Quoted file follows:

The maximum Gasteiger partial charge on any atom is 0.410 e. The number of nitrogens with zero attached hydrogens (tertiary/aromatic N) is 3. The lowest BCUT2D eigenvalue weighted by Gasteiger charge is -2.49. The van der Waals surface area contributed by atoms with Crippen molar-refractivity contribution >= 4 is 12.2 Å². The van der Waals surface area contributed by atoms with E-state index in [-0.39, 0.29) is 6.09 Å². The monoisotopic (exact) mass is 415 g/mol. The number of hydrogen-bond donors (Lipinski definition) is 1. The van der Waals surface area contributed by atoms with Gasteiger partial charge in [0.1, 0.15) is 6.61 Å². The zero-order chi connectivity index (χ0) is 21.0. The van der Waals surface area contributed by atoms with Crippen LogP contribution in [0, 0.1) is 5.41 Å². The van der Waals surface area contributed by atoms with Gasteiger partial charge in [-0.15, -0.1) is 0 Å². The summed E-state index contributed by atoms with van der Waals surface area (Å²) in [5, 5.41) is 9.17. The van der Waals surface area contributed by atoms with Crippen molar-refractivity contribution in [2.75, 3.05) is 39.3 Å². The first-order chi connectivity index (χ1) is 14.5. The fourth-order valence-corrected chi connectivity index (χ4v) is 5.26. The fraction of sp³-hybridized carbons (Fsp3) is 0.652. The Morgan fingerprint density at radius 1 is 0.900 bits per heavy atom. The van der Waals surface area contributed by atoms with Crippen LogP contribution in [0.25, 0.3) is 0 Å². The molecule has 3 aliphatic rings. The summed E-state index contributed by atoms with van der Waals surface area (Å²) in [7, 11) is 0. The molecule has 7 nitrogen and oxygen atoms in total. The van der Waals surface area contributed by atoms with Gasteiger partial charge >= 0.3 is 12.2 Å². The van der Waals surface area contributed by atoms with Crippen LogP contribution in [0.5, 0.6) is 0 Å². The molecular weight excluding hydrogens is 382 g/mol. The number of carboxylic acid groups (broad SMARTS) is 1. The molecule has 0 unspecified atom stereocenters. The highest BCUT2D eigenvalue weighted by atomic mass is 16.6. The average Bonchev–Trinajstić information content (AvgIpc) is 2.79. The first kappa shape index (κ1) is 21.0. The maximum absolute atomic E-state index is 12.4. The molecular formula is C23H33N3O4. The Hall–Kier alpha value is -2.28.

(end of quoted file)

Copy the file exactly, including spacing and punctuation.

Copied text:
The maximum Gasteiger partial charge on any atom is 0.410 e. The number of nitrogens with zero attached hydrogens (tertiary/aromatic N) is 3. The lowest BCUT2D eigenvalue weighted by Gasteiger charge is -2.49. The van der Waals surface area contributed by atoms with Crippen molar-refractivity contribution >= 4 is 12.2 Å². The van der Waals surface area contributed by atoms with E-state index in [-0.39, 0.29) is 6.09 Å². The monoisotopic (exact) mass is 415 g/mol. The number of hydrogen-bond donors (Lipinski definition) is 1. The van der Waals surface area contributed by atoms with Gasteiger partial charge in [0.1, 0.15) is 6.61 Å². The zero-order chi connectivity index (χ0) is 21.0. The van der Waals surface area contributed by atoms with Crippen LogP contribution in [0, 0.1) is 5.41 Å². The van der Waals surface area contributed by atoms with Gasteiger partial charge in [-0.15, -0.1) is 0 Å². The summed E-state index contributed by atoms with van der Waals surface area (Å²) in [5, 5.41) is 9.17. The van der Waals surface area contributed by atoms with Crippen molar-refractivity contribution in [2.75, 3.05) is 39.3 Å². The first-order chi connectivity index (χ1) is 14.5. The fourth-order valence-corrected chi connectivity index (χ4v) is 5.26. The fraction of sp³-hybridized carbons (Fsp3) is 0.652. The Morgan fingerprint density at radius 1 is 0.900 bits per heavy atom. The van der Waals surface area contributed by atoms with Crippen LogP contribution in [0.25, 0.3) is 0 Å². The molecule has 3 aliphatic rings. The summed E-state index contributed by atoms with van der Waals surface area (Å²) in [7, 11) is 0. The molecule has 7 nitrogen and oxygen atoms in total. The van der Waals surface area contributed by atoms with Gasteiger partial charge >= 0.3 is 12.2 Å². The van der Waals surface area contributed by atoms with Crippen LogP contribution in [0.5, 0.6) is 0 Å². The molecular weight excluding hydrogens is 382 g/mol. The number of carboxylic acid groups (broad SMARTS) is 1. The molecule has 0 unspecified atom stereocenters. The highest BCUT2D eigenvalue weighted by atomic mass is 16.6. The average Bonchev–Trinajstić information content (AvgIpc) is 2.79. The first kappa shape index (κ1) is 21.0. The maximum absolute atomic E-state index is 12.4. The molecular formula is C23H33N3O4. The Hall–Kier alpha value is -2.28.